On Sunday night, the internet was abuzz with the news that singer/songwriter Teena Marie passed away unexpectedly at the age of 54.
While most mainstream music sources and casual fans only know Teena for her 1985 Top Ten pop hit “Lovergirl”, there was a lot more to her story than that one song. Over the course of a thirty-plus year recording career, Teena recorded thirteen studio albums, amassing several Gold albums and a handful of soul classics, including “Behind the Groove”, “I Need Your Lovin'”, “Ooo La La La” (a #1 R&B single in 1988) and “Square Biz”, a groundbreaking fusion of rap and R&B way back in 1981. A few years back, Teena completed one of the more surprising comebacks in recent music history, returning after a 10 year absence in 2004 with the album La Dona, which sold over half a million copies. Her most recent album was 2009’s Congo Square.
As a white artist who had a predominantly black fan base, Teena Marie paved the way for artists like Madonna, Robin Thicke and Justin Timberlake. However, her music was way too eclectic to be confined in any one genre. Teena was capable of serving up disco, jazz, Latin music, rock, pop and soul in a mixture that was only rivaled in her day by artists like Prince. She was constantly evolving as an artist. The disco/funk flavor of her early albums eventually gave way to a more eclectic vibe, as best evidenced by the adventurous Emerald City album from 1986. More recent work found Teena making music with more of a classic soul vibe, often incorporating her teenage daughter Alia Rose LeBeau, a singer in her own right.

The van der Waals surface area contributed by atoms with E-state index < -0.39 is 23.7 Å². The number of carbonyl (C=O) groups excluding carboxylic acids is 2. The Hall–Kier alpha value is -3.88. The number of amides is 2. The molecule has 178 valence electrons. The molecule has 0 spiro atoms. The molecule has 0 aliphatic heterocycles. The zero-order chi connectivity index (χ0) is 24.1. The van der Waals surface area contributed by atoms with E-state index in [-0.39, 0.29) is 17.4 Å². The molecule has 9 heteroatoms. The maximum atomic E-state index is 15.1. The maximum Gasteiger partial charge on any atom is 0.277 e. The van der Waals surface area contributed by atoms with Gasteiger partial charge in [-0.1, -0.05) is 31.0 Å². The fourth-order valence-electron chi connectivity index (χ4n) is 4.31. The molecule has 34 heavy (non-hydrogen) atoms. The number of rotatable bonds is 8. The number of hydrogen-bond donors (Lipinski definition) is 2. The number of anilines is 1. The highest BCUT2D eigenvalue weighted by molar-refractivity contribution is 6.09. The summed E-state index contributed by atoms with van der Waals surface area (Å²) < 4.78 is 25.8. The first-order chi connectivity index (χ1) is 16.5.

In addition, Teena served as a mentor and benefactor to many modern-day soul singers, up to and including Faith Evans, who featured heavily on Teena’s last major hit, “Cant Last a Day”. Teena was one of the few female artists in any generation to serve as singer, songwriter, arranger, instrumentalist, and producer on her records. She was a self-produced artist starting with 1980’s Irons in the Fire, her third album and running through to the end of her life.
Aside from music-related pursuits, Teena was instrumental in getting a law passed that affects many musicians today. The Brockert Initiative (Teena’s real name was Mary Christine Brockert) was a law that limited a record company’s power to keep an artist under contract without releasing any new material by that artist.
Unjustly ignored by the mainstream, Teena Marie was one of the singular talents of her generation-able to function on her own without the need for outside writers, producers and musicians. She controlled her music and her image, and she deserves your props. Rest in peace, Lady T.